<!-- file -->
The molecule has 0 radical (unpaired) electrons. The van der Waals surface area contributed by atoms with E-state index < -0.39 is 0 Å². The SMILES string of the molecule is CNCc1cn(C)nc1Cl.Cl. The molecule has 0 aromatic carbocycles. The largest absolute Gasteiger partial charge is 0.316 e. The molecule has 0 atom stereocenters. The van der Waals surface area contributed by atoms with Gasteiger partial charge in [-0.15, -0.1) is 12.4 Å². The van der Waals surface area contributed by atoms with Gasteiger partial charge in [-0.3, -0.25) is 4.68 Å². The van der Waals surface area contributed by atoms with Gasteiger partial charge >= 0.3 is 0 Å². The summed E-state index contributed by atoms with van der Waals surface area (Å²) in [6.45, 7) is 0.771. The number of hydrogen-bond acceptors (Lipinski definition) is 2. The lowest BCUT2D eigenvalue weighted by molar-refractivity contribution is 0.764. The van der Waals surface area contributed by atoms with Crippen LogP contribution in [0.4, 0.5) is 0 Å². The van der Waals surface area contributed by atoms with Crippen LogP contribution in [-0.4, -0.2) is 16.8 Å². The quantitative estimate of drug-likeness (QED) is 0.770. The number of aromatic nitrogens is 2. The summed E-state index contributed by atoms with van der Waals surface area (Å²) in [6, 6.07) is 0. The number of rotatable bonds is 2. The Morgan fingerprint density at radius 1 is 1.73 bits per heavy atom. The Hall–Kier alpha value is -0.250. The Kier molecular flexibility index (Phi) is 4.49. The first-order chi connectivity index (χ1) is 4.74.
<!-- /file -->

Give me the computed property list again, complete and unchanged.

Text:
The molecule has 0 radical (unpaired) electrons. The van der Waals surface area contributed by atoms with E-state index < -0.39 is 0 Å². The SMILES string of the molecule is CNCc1cn(C)nc1Cl.Cl. The molecule has 0 aromatic carbocycles. The largest absolute Gasteiger partial charge is 0.316 e. The molecule has 0 atom stereocenters. The van der Waals surface area contributed by atoms with Gasteiger partial charge in [-0.15, -0.1) is 12.4 Å². The van der Waals surface area contributed by atoms with Gasteiger partial charge in [-0.3, -0.25) is 4.68 Å². The van der Waals surface area contributed by atoms with Gasteiger partial charge >= 0.3 is 0 Å². The summed E-state index contributed by atoms with van der Waals surface area (Å²) in [6.45, 7) is 0.771. The number of hydrogen-bond acceptors (Lipinski definition) is 2. The lowest BCUT2D eigenvalue weighted by molar-refractivity contribution is 0.764. The van der Waals surface area contributed by atoms with Crippen LogP contribution in [0.4, 0.5) is 0 Å². The van der Waals surface area contributed by atoms with Crippen LogP contribution in [-0.4, -0.2) is 16.8 Å². The quantitative estimate of drug-likeness (QED) is 0.770. The number of aromatic nitrogens is 2. The summed E-state index contributed by atoms with van der Waals surface area (Å²) in [6, 6.07) is 0. The number of rotatable bonds is 2. The Morgan fingerprint density at radius 1 is 1.73 bits per heavy atom. The Hall–Kier alpha value is -0.250. The Kier molecular flexibility index (Phi) is 4.49. The first-order chi connectivity index (χ1) is 4.74.